Celebrating 60 years of BBC Sitcoms

Keeping Up AppearancesThe BBC has commissioned a season of sitcom programming that will air across its channels BBC One, BBC Two and BBC Four this summer.
The season, first mooted last year, is designed to mark 60 years of comedy programming at the BBC and will see a number of classic sitcoms, including Keeping Up Appearances, revived for one-off specials.

Other iconic series set to be briefly brought back to life by the BBC’s in-house production unit include Are You Being Served?, Porridge and Up Pompeii!.
The BBC’s commercial arm, BBC Worldwide, recently revealed that Keeping Up Appearances was the company’s most popular export to date.
Its main character, Hyacinth Bucket, will return as a young version of herself in a prequel episode to be written by original creator Roy Clarke.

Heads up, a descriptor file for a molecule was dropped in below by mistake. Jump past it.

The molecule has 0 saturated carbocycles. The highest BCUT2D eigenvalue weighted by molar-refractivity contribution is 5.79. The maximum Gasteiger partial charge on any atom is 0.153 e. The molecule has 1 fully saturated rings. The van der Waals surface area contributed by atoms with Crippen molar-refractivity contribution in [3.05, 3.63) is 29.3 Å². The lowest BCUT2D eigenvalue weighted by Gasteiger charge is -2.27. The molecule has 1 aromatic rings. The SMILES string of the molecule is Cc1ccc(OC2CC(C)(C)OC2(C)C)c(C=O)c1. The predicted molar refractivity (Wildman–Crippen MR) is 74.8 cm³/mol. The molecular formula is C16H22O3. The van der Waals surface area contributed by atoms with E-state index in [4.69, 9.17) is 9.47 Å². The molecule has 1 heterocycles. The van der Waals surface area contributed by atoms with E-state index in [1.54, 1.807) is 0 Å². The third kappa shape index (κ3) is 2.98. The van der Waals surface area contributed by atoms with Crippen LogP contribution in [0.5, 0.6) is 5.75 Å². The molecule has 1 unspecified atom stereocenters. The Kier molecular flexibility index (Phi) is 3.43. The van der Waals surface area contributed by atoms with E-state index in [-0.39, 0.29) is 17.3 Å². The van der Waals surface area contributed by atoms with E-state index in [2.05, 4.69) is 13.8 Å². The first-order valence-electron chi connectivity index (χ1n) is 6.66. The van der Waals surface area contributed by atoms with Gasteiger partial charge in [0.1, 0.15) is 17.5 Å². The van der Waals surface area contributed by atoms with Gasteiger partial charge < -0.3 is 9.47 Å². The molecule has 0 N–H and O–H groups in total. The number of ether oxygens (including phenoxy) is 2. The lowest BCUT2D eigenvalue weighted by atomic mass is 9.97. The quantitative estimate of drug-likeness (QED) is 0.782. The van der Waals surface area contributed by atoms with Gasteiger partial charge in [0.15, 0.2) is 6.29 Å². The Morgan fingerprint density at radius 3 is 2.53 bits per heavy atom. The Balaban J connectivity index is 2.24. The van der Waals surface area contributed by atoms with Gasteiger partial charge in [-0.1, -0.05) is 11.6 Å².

Elsewhere, the BBC has commissioned a special live episode of Brendan O’Carroll comedy Mrs Brown’s Boys for BBC One, as well as a new comedy panel show called We Love Sitcom for its flagship channel.

On BBC Two, five new sitcom pilots will launch as part of a ‘New on Two’ strand, including Motherland, a show about middle-class motherhood written by Graham Linehan (Father Ted), Sharon Horgan (Catastrophe), Helen Linehan and Holly Walsh.

Motherland is a coproduction between Merman Films and Delightful Industries and will be produced by Richard Boden and directed by Linehan.
Other pilots include Home From Home, in which comedian Johnny Vegas plays a family man who fulfils his dream of buying a lodge in the Lake District.

On BBC Four, there will be recreations of three classic ‘lost sitcoms’ using unearthed scripts for Hancock’s Half Hour, Steptoe and Son and Till Death Us Do Part.
Each sitcom episode will be recreated with a brand new cast and filmed in a theatrical-style presentation in front of a studio audience.
BBC Four will also air British Sitcom: 60 Years of Laughing at Ourselves, which celebrates the British sitcom and takes a look at the social and political context from which popular sitcoms grew.

Share